But the ‘winners’ in this sense are the skills we judge we will need for the future, and the sectors they support. Because while we can’t divine the future, we can recognise in a broad sense what Britain is good at and likely to become good at, and the areas where the changing nature of the global economy make it futile for us to try to compete – our comparative advantage in economic jargon. We can and must allocate scarce public resources on the basis of this evidence.
What we shouldn’t be doing is trying to micromanage the economy at the level of individual companies or so-called national champions: trying to supercede the judgement of markets.
The green technology revolution is a good example, and a potential source of huge opportunity for Britain. The Government is, and should, support development in a variety of renewable energy technologies and a variety of environmentally friendly vehicles – it does not have to be prescriptive.
By contrast, I recall debates with lobbyists in the 70s arguing in all seriousness that it was strategic to have a protected underwear industry, or to revert to wartime food production. That kind of argument is far from dead.
Going back even further, I think of the shipyards in Glasgow where I taught economics and worked as a Councillor and as someone who identified very strongly with workers trying to save their manufacturing jobs and skills, I have to ask how much we have to show today for the grand and well-intentioned attempts to stand in the way of the economically inevitable when we should have been investing in change.
My general approach going forward will be supporting enterprise, but rarely selecting individual enterprises for support.
I do think we can look at countries like Germany and Korea that take science and technical education and infrastructure and long term finance for industry incredibly seriously and learn some lessons.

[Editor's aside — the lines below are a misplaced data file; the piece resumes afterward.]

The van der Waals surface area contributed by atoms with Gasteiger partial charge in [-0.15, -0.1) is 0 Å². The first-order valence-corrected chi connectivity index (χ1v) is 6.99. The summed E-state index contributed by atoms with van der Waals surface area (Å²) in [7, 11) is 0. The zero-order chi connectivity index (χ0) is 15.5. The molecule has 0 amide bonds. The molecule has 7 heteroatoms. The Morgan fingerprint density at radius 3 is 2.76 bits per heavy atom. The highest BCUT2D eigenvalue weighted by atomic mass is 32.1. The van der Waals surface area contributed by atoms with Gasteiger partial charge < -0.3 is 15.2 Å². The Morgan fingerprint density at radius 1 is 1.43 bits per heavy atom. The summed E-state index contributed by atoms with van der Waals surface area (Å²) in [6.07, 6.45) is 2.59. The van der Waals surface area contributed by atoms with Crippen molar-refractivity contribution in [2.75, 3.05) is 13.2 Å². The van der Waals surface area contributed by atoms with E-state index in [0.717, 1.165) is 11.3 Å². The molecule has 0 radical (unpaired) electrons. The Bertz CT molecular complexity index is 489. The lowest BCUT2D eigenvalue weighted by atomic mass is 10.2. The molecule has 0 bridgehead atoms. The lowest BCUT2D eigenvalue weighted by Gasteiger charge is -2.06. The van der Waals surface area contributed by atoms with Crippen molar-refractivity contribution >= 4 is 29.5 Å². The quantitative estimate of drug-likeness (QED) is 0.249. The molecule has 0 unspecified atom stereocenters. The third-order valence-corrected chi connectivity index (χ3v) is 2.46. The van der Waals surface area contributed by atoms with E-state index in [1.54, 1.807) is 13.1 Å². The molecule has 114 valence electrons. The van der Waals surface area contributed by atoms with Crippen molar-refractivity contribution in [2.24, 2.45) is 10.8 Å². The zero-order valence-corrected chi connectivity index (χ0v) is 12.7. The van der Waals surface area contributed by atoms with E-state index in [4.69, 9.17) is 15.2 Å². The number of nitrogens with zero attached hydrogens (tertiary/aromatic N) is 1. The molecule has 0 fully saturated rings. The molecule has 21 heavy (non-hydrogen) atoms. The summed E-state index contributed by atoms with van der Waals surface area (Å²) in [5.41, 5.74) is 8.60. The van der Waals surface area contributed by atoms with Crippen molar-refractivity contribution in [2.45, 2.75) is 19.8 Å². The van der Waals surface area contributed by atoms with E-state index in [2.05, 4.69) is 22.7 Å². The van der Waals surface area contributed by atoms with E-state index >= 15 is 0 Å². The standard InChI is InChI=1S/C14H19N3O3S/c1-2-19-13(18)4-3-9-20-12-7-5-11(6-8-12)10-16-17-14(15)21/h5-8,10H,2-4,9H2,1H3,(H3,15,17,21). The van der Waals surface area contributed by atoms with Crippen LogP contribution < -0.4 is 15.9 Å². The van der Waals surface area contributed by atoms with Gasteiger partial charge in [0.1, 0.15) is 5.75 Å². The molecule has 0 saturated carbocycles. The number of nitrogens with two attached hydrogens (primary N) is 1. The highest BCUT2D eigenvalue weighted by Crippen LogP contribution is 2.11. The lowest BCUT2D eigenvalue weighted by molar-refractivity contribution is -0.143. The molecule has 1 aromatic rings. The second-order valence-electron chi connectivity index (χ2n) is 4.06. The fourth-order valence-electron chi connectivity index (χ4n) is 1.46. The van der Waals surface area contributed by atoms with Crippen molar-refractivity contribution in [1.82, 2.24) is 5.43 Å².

But when these policies are effective they almost always target capabilities, not companies. And I do think the last government blurred that line.
Part of the problem more widely is what I’ve called the New Interventionism – the philosophy that interprets the banking crisis as a failure of markets in general rather than financial markets in particular. That leaps straight from a discredited approach based on the naivety of “efficient markets theory” to a statist approach based on economic nationalism and protectionism.
And that has to be resisted, especially in our European backyard, where the protectionist instinct is often worryingly strong. In my book ‘The Storm’ published at the height of the crisis I warned of this threat. The fact that it has not yet materialised does not mean that the threat has gone away.
So on the basis of this general approach there are a few things you can expect from me over the months ahead.
First, as I’ve already argued, an agenda for cuts has to be offset by a clear focus on policy designed to be a stimulus to growth. Our challenge is to redefine growth policy for an age of constrained public spending. I want a genuine audit of what the state has taken upon itself to do in business support, higher and further education, science and research over the last decade and how it does it. This is our window for transformational change. You’ll see the results in the weeks ahead.
I’m specifically committed to getting rid of some of the BIS quangos. We had 74 last year. 13 are now being got rid of, merged or having their funding cut. I aim to merge or abolish another 20 or so within a year – that’s a third of the rest. And we will keep scrutinising the others – if they fail to perform or the world has moved on, I will take action.